Richard Tomlinson includes a long and worthy list of principles that guided him through over 44 years at SOM and nearly 28 years as an elected partner. How many consulting firms can demonstrate not just years of success, but a sound set of guiding principles and adherence to a succession process?

Call 0408 403 439 or email me to adopt the best strategy for you and your firm.

The Future for Architects? Gratitude to the RIBA

Changes in the economy, project procurement methods, technology and even climate are confronting practitioners in their thoughts about the sustainability of their role as consultants to the built environment.

In 2013 the Building Futures team, based at the RIBA HQ in London produced a report that has generated much debate in the UK and elsewhere. It superbly summarises so many of the comments heard in discussions throughout the architecture profession in Australia. Despite growth in global population and consequent demand for built infrastructure, so many architects feel marginalised and their role threatened.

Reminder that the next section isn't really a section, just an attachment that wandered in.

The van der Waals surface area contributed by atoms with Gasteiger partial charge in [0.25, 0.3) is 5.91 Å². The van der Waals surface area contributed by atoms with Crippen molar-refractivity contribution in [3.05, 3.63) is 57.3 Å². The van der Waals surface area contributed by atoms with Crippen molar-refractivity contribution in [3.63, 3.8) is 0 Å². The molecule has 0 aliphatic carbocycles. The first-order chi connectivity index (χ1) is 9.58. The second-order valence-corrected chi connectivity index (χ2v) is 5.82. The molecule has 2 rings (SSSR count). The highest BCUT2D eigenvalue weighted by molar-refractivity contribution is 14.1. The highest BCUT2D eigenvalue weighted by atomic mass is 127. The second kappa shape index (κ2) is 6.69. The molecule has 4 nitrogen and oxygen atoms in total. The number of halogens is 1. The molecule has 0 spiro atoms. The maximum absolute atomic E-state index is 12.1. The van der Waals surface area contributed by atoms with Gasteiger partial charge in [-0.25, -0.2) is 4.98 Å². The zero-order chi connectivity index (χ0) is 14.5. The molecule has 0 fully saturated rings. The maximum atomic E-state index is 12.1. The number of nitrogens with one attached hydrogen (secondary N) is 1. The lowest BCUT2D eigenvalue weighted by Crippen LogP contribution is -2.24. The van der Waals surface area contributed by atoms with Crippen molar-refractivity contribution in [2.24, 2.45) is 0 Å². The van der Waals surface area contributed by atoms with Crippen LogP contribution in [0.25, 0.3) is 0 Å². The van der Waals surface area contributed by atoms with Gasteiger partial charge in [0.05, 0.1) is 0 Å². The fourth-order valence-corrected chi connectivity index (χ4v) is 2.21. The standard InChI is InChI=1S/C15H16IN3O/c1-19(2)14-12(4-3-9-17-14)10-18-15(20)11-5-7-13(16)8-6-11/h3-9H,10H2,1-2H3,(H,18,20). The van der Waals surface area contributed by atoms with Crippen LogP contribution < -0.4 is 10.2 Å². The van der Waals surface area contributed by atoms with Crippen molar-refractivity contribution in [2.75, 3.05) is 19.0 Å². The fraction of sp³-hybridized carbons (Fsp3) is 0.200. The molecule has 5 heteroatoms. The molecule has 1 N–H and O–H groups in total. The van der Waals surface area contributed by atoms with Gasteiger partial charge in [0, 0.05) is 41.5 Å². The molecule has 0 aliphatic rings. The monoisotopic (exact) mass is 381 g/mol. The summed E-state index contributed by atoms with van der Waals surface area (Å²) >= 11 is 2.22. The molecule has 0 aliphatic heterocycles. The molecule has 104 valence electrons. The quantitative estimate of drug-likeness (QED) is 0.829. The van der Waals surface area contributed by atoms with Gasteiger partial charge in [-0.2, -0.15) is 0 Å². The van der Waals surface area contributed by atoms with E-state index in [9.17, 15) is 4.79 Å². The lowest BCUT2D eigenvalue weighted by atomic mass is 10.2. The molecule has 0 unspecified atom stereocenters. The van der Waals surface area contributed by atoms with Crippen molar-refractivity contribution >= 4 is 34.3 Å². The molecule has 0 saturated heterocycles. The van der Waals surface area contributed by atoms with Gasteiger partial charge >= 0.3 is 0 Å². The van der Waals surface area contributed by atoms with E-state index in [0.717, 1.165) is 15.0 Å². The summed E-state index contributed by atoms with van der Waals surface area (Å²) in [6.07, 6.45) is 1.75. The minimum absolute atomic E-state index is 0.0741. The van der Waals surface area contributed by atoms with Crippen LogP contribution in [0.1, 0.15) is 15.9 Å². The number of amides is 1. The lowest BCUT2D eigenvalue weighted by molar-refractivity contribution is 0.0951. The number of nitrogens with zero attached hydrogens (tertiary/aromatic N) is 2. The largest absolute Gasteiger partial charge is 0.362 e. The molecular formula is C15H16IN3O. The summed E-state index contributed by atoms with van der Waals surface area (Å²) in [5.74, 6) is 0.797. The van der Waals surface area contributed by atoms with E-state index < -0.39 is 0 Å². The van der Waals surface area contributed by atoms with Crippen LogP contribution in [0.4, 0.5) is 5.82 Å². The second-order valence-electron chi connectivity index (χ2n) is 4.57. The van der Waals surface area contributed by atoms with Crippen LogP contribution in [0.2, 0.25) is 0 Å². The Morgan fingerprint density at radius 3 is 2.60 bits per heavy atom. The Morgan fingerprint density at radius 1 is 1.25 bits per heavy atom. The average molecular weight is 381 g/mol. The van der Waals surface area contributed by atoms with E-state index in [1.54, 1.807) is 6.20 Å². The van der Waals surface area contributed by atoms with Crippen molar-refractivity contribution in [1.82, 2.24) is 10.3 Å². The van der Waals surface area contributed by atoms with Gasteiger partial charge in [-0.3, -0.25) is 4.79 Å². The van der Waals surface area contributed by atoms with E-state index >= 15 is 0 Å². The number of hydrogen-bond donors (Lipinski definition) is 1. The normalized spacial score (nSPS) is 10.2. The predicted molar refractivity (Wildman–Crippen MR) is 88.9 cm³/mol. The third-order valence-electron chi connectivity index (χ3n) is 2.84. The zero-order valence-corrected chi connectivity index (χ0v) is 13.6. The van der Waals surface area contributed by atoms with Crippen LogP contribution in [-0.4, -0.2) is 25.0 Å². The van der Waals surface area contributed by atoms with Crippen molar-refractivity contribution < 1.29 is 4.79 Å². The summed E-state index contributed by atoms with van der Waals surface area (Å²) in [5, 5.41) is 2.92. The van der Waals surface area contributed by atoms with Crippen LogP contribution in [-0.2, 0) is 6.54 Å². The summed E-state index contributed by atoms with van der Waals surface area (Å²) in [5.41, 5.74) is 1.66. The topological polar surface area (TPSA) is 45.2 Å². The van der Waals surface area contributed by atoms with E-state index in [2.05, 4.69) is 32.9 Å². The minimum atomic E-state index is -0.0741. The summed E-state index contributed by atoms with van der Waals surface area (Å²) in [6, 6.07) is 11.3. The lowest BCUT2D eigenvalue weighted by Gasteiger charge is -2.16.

Every architect and firm will assess their own position against the predictions that the report postulates for the profession ~ it does outline a diverse range of options. The real challenge is to endeavour to take control of that positioning, recognise what it means for next year and those that follow.

The report with associated documents is highly recommended and can be found at the Building Futures website

Architects: do you value your title?

If you ask “the man in the street” what an architect does or what differentiates architects from other building designers or draftsmen, very few will have a clue. Even architects hesitate to mention their years of comprehensive education followed by requirement for experience and further examination before they can register under their State Architects Registration Act, nor what compliance to that Act requires.